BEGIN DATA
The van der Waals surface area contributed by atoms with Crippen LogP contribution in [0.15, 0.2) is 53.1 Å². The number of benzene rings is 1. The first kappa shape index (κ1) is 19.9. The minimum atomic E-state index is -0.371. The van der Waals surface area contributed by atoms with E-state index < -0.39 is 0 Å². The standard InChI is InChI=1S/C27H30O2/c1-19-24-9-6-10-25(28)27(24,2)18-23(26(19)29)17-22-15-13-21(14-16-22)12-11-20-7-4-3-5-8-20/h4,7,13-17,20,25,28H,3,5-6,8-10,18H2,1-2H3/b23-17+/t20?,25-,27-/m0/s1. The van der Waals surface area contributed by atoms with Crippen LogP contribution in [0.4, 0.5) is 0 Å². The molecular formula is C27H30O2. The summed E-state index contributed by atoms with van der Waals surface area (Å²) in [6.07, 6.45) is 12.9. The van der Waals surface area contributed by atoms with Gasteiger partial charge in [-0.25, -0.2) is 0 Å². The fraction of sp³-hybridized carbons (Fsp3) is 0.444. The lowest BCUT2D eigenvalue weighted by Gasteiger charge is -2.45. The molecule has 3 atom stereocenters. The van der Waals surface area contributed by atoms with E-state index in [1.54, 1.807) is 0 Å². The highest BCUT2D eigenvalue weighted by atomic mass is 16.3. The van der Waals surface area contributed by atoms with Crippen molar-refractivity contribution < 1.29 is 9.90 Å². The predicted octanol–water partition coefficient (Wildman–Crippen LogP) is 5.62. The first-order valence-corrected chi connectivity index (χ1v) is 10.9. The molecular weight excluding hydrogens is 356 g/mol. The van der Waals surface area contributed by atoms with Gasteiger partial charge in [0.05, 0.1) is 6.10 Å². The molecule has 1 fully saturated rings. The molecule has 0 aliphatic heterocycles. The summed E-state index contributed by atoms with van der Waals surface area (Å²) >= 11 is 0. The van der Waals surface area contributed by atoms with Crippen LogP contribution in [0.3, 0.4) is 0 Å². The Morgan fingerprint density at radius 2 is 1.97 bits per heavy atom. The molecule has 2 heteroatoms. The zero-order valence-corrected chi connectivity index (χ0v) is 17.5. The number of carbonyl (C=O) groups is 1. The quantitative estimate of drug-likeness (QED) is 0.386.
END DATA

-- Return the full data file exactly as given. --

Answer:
The van der Waals surface area contributed by atoms with Crippen LogP contribution in [0.15, 0.2) is 53.1 Å². The number of benzene rings is 1. The first kappa shape index (κ1) is 19.9. The minimum atomic E-state index is -0.371. The van der Waals surface area contributed by atoms with E-state index < -0.39 is 0 Å². The standard InChI is InChI=1S/C27H30O2/c1-19-24-9-6-10-25(28)27(24,2)18-23(26(19)29)17-22-15-13-21(14-16-22)12-11-20-7-4-3-5-8-20/h4,7,13-17,20,25,28H,3,5-6,8-10,18H2,1-2H3/b23-17+/t20?,25-,27-/m0/s1. The van der Waals surface area contributed by atoms with Crippen LogP contribution in [0.4, 0.5) is 0 Å². The molecular formula is C27H30O2. The summed E-state index contributed by atoms with van der Waals surface area (Å²) in [6.07, 6.45) is 12.9. The van der Waals surface area contributed by atoms with Gasteiger partial charge in [-0.25, -0.2) is 0 Å². The fraction of sp³-hybridized carbons (Fsp3) is 0.444. The lowest BCUT2D eigenvalue weighted by Gasteiger charge is -2.45. The molecule has 3 atom stereocenters. The van der Waals surface area contributed by atoms with E-state index in [1.54, 1.807) is 0 Å². The highest BCUT2D eigenvalue weighted by atomic mass is 16.3. The van der Waals surface area contributed by atoms with Crippen molar-refractivity contribution < 1.29 is 9.90 Å². The predicted octanol–water partition coefficient (Wildman–Crippen LogP) is 5.62. The first-order valence-corrected chi connectivity index (χ1v) is 10.9. The molecular weight excluding hydrogens is 356 g/mol. The van der Waals surface area contributed by atoms with Gasteiger partial charge in [0.05, 0.1) is 6.10 Å². The molecule has 1 fully saturated rings. The molecule has 0 aliphatic heterocycles. The summed E-state index contributed by atoms with van der Waals surface area (Å²) >= 11 is 0. The van der Waals surface area contributed by atoms with Crippen LogP contribution in [0.3, 0.4) is 0 Å². The Morgan fingerprint density at radius 2 is 1.97 bits per heavy atom. The molecule has 2 heteroatoms. The zero-order valence-corrected chi connectivity index (χ0v) is 17.5. The number of carbonyl (C=O) groups is 1. The quantitative estimate of drug-likeness (QED) is 0.386.